President Joe Biden and first lady Jill Biden addressed the United States on Sunday with a noteworthy Easter-themed message.
Critics were quick to point out that the commander in chief omitted any mention of Jesus, opting instead to reference COVID-19 vaccination rates on multiple occasions.
“For a second year”
In a tweet, he wrote: “From our family to yours, we wish you health, hope, joy, and peace. Happy Easter, everyone!”
Biden’s message continued with “warmest Easter greetings” from the first family, noting that this year’s celebration of “this most holy day” will include many American families “going without familiar comforts of the season.”
Although he included comments regarding the Gospel of John and Pope Francis, he neglected to directly reference Jesus Christ’s resurrection as the reason Christians celebrate the holiday. He did, however, include multiple reminders to get a vaccination shot.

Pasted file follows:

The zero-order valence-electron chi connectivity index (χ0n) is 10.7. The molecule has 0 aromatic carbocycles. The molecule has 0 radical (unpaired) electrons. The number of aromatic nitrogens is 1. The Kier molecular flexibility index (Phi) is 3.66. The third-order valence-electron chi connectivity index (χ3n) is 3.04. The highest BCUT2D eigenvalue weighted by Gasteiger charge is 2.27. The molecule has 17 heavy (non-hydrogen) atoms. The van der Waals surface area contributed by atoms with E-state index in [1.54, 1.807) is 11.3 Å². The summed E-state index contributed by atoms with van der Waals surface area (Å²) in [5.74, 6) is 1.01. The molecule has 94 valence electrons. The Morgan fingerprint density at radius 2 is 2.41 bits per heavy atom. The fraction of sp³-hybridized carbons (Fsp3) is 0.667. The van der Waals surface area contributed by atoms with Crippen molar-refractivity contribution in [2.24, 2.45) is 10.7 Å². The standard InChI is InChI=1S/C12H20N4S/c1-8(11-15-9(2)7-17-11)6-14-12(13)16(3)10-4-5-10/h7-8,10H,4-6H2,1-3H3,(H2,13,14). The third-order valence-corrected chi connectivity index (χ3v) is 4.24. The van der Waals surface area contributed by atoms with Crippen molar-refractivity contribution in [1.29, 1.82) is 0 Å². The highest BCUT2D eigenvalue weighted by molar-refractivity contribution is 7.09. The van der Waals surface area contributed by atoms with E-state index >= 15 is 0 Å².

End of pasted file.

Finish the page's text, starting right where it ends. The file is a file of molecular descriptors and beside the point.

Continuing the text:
The Bidens have long cited their faith as members of the Roman Catholic Church, so they certainly understood the Easter story yet chose to “celebrate” the holiday by highlighting COVID-19.
“The virus is not gone, and so many of us still feel the longing and loneliness of distance,” the president added. “For a second year, most will be apart from their families, their friends, the full congregations that fill us with joy.”
“A different feeling today”
Despite his warnings, many American Christians nevertheless chose to gather for in-person Easter celebrations.
A federal judge ruled last month that houses of worship in Washington, D.C., could gather for religious services without the previous limit of 25% capacity or 250 congregants.
The National Shrine of the Immaculate Conception in the nation’s capital met for worship on Easter Sunday. The 3,000-seat venue allowed about one-third of its capacity to be filled.
Julia Omotade, a D.C.-area eucharistic minister, suggested that the event had “a different feeling today” with indications that “we’re almost home in terms of being pandemic-free.”
While Biden might not be ready to return to church or even mention the name of Jesus, many Americans had already made the decision to fill pews across the nation in time to celebrate the actual reason for the season.